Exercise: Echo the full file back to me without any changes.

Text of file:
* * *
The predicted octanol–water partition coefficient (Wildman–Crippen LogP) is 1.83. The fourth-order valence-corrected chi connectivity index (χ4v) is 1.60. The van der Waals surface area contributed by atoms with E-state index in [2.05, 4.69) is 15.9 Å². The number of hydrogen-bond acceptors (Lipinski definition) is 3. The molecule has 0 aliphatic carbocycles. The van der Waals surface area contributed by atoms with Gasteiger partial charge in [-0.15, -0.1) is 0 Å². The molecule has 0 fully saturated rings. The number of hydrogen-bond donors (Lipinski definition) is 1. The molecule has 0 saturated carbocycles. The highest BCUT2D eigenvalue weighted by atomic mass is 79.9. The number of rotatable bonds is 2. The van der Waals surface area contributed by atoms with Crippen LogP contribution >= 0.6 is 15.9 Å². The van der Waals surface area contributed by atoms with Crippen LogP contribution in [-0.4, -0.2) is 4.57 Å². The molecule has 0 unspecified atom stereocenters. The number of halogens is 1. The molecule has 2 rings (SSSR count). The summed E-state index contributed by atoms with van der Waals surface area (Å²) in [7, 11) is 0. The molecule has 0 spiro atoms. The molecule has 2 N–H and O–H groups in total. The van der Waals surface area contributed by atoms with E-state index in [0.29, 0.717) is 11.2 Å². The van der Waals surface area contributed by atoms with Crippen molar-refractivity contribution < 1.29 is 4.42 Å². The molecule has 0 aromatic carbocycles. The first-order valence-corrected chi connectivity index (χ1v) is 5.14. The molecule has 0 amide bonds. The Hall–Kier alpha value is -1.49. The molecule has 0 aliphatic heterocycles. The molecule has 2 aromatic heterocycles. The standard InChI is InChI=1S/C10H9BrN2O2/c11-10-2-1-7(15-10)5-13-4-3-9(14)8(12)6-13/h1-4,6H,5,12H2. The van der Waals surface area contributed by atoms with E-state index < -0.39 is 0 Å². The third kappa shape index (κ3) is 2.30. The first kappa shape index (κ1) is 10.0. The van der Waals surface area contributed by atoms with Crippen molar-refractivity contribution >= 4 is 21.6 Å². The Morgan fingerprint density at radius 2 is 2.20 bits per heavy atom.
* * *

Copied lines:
The predicted octanol–water partition coefficient (Wildman–Crippen LogP) is 1.83. The fourth-order valence-corrected chi connectivity index (χ4v) is 1.60. The van der Waals surface area contributed by atoms with E-state index in [2.05, 4.69) is 15.9 Å². The number of hydrogen-bond acceptors (Lipinski definition) is 3. The molecule has 0 aliphatic carbocycles. The van der Waals surface area contributed by atoms with Gasteiger partial charge in [-0.15, -0.1) is 0 Å². The molecule has 0 fully saturated rings. The number of hydrogen-bond donors (Lipinski definition) is 1. The molecule has 0 saturated carbocycles. The highest BCUT2D eigenvalue weighted by atomic mass is 79.9. The number of rotatable bonds is 2. The van der Waals surface area contributed by atoms with Crippen LogP contribution >= 0.6 is 15.9 Å². The van der Waals surface area contributed by atoms with Crippen LogP contribution in [-0.4, -0.2) is 4.57 Å². The molecule has 0 unspecified atom stereocenters. The number of halogens is 1. The molecule has 2 rings (SSSR count). The summed E-state index contributed by atoms with van der Waals surface area (Å²) in [7, 11) is 0. The molecule has 0 spiro atoms. The molecule has 2 N–H and O–H groups in total. The van der Waals surface area contributed by atoms with E-state index in [0.29, 0.717) is 11.2 Å². The van der Waals surface area contributed by atoms with Crippen molar-refractivity contribution < 1.29 is 4.42 Å². The molecule has 0 aromatic carbocycles. The first-order valence-corrected chi connectivity index (χ1v) is 5.14. The molecule has 0 amide bonds. The Hall–Kier alpha value is -1.49. The molecule has 0 aliphatic heterocycles. The molecule has 2 aromatic heterocycles. The standard InChI is InChI=1S/C10H9BrN2O2/c11-10-2-1-7(15-10)5-13-4-3-9(14)8(12)6-13/h1-4,6H,5,12H2. The van der Waals surface area contributed by atoms with E-state index < -0.39 is 0 Å². The third kappa shape index (κ3) is 2.30. The first kappa shape index (κ1) is 10.0. The van der Waals surface area contributed by atoms with Crippen molar-refractivity contribution >= 4 is 21.6 Å². The Morgan fingerprint density at radius 2 is 2.20 bits per heavy atom.